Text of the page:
Daniel Tashian has earned his Nashville songwriter bonafides many times over with cuts by Lee Ann Womack, Sara Evans, Tim McGraw, Josh Turner, Mindy Smith, Tenille Townes, Martina McBride, Billy Currington, Lucie Silvas and other country music stars. Tashian's also gotten his due by way of CMA, ACM and Grammy awards for co-producing Kacey Musgraves' Golden Hour. In addition, he co-wrote seven of the 13 songs on Golden Hour with Musgraves: "Slow Burn," "Happy & Sad," "Love is a Wild Thing," "Lonely Weekend," "Oh, What a World," "Mother" and the title track.
Lately, he's positioned himself for album of the year consideration in a much different genre. First came the May 2019 release I Love Rainy Days, a Grammy-nominated children's album featuring appearances by Tashian's daughters Tigerlily, Matilda and Tinkerbell. On June 5, Tashian shared a follow-up created with his daughters during quarantine, Mr. Moonlight.
Tashian didn't exactly dream of writing songs for kids back when he first chased pop-rock fame with The Silver Seas (also known as The Bees), but it makes total sense now that the son of bluegrass duo Holly and Barry Tashian has children of his own.
"It's a desire to connect with your kids and to share the joy of music with them and to enjoy being a little window into their viewpoint of the world," Tashian says. "I would ask them what they're interested in, and that's how we'd develop our lyrics. So yeah, it's the desire that a parent feels to connect. I never thought about that in my 20s and early 30s before I had kids, although I liked great Disney music and great Mister Rogers records as a kid."
Beyond connecting deeper with his daughters' interests and imaginations, Tashian finds creative fulfillment through his family's home recording project.
"A child-like look at the world is a good place to come from if you want to get creative," he says. "Even Pablo Picasso was astonished by children's drawings and how fantastic they were and how accurate. There's a tremendous amount of creativity there that sort of can get stifled by various bureaucratic systems be they schools or institutions of one kind or another. The creative spirit is alive and well in children."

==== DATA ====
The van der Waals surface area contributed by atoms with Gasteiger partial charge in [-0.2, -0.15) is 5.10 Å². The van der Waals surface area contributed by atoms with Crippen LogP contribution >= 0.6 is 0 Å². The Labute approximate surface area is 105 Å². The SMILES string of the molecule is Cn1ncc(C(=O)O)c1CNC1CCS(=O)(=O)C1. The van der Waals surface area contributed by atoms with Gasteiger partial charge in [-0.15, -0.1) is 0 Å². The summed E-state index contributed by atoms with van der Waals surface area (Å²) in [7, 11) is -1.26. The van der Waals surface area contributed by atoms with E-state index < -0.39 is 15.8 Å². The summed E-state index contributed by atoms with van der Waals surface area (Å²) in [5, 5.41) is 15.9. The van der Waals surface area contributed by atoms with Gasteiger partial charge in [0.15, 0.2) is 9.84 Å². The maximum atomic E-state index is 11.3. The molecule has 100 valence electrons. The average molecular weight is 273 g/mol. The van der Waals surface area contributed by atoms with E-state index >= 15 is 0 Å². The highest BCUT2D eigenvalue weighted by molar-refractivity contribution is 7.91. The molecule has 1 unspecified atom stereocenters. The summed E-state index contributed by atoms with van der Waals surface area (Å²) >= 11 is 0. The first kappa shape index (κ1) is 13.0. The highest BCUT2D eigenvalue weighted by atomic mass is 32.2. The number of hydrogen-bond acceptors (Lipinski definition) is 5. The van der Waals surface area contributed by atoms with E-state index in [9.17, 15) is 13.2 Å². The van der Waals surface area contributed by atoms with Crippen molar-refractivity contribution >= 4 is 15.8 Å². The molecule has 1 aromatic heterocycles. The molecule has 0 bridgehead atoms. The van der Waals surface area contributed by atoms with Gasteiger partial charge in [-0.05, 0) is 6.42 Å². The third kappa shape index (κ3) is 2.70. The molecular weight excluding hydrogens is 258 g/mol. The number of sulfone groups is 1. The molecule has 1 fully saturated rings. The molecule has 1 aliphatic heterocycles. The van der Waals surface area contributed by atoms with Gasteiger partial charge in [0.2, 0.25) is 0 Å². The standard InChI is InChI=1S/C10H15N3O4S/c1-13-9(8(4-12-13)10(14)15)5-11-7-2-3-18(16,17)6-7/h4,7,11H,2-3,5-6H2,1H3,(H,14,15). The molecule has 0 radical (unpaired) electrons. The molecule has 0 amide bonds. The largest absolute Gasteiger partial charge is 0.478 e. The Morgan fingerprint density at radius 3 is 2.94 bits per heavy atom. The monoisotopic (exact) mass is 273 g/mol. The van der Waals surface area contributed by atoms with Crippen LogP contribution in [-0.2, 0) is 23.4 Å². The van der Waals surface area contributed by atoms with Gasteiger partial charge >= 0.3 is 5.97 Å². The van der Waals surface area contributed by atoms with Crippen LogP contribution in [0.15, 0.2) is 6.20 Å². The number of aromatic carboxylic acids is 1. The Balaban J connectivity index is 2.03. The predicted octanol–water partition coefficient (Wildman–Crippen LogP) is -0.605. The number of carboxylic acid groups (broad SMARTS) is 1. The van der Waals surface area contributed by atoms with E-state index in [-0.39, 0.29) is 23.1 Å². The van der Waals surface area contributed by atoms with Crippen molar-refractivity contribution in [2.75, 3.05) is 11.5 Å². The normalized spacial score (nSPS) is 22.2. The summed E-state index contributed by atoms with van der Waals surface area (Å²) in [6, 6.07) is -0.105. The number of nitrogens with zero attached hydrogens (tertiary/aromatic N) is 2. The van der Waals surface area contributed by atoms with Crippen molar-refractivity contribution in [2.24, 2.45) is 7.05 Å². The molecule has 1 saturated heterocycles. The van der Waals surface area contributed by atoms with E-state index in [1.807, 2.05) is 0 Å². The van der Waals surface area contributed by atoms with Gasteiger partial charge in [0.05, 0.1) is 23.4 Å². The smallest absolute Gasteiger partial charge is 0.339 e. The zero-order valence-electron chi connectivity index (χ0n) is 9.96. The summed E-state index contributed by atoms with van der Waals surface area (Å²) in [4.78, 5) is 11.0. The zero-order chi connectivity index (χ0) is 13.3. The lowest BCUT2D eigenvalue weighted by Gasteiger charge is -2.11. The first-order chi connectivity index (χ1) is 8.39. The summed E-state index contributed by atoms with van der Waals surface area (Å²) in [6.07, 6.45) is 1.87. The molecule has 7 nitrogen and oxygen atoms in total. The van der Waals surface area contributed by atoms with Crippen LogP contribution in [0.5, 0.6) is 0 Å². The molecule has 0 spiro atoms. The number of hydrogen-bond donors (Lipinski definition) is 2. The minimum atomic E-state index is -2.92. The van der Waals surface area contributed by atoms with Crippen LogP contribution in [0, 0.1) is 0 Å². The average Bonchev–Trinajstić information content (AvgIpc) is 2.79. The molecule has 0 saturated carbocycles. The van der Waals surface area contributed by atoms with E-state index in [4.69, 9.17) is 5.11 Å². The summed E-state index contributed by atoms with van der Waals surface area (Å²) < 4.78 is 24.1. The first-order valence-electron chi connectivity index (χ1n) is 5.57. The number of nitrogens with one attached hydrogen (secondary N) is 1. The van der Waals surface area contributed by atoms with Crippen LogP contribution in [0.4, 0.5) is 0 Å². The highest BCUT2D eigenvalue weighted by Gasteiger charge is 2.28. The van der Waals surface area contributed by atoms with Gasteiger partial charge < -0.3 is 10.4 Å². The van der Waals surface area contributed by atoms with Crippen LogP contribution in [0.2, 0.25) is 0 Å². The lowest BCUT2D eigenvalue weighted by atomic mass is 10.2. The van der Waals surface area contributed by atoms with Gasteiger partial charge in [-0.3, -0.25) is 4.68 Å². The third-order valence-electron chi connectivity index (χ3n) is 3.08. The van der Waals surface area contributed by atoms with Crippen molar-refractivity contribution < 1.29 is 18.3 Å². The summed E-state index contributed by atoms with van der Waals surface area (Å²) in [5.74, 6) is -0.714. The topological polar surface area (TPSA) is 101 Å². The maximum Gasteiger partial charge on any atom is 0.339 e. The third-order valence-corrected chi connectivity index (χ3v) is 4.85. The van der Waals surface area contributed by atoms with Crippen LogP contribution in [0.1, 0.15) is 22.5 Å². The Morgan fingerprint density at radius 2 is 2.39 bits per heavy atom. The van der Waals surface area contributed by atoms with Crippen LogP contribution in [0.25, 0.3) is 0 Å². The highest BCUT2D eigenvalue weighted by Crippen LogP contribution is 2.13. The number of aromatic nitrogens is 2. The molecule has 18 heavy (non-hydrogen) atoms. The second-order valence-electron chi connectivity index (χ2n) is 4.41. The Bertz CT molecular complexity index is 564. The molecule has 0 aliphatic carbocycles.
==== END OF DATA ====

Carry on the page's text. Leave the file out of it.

Collaborating musically with their kids must be the thing to do for Musgraves' co-writer and co-producer friends. Luke Laird did something similar with his wife Beth and their two sons, collectively known now as The Cool Chips.
"The goal is really to make my wife and kids smile, and hopefully it will make others smile as well," Laird said in a press release. "This project is a great time stamp of the ages of our children and the quarantine, but it also represents the creativity and hope that we can find in everyday life if we just look for it."
Aside from creating hands-on tasks for creative parents at a time when in-person songwriting sessions give way to impersonal Zoom meetings, these projects offer the children involved a distraction during scary times.
"When you're making music, you get the option to create your own reality," Tashian says. "It's a really nice option, and it can become a lifelong joy. You get to decide when you're making music if you want to make it dark and you're going to really get all of your worries and anxieties out through the music, or if you're going to make a Parisian street scene or if you're going to make a bossa nova about drawing. You get to create your own world, and it's nice to be able to do that. It's something that children do very easily and very naturally, but a lot of adults don't get to do as much unless they get into a hobby like painting or are artists like musicians."
So far this summer, Tigerlilly, 8, and her twin sisters Matilda and Tinkerbell, 6, seem thrilled with their contributions to Mr. Moonlight, if only because Alexa plays each song on command. Tashian knows their child-like wonder will ultimately give way to personal independence, whether or not they follow their own singer/songwriter paths.
"I really don't want to be a stage dad and make anybody do anything they don't want to do, but as long as they want to do it, I'm willing to work on music with them," Tashian says. "Kids usually want to do things their own way. After they learn how to use Garage Band or whatever, they probably won't want to fool with me anymore, which is probably how things should be."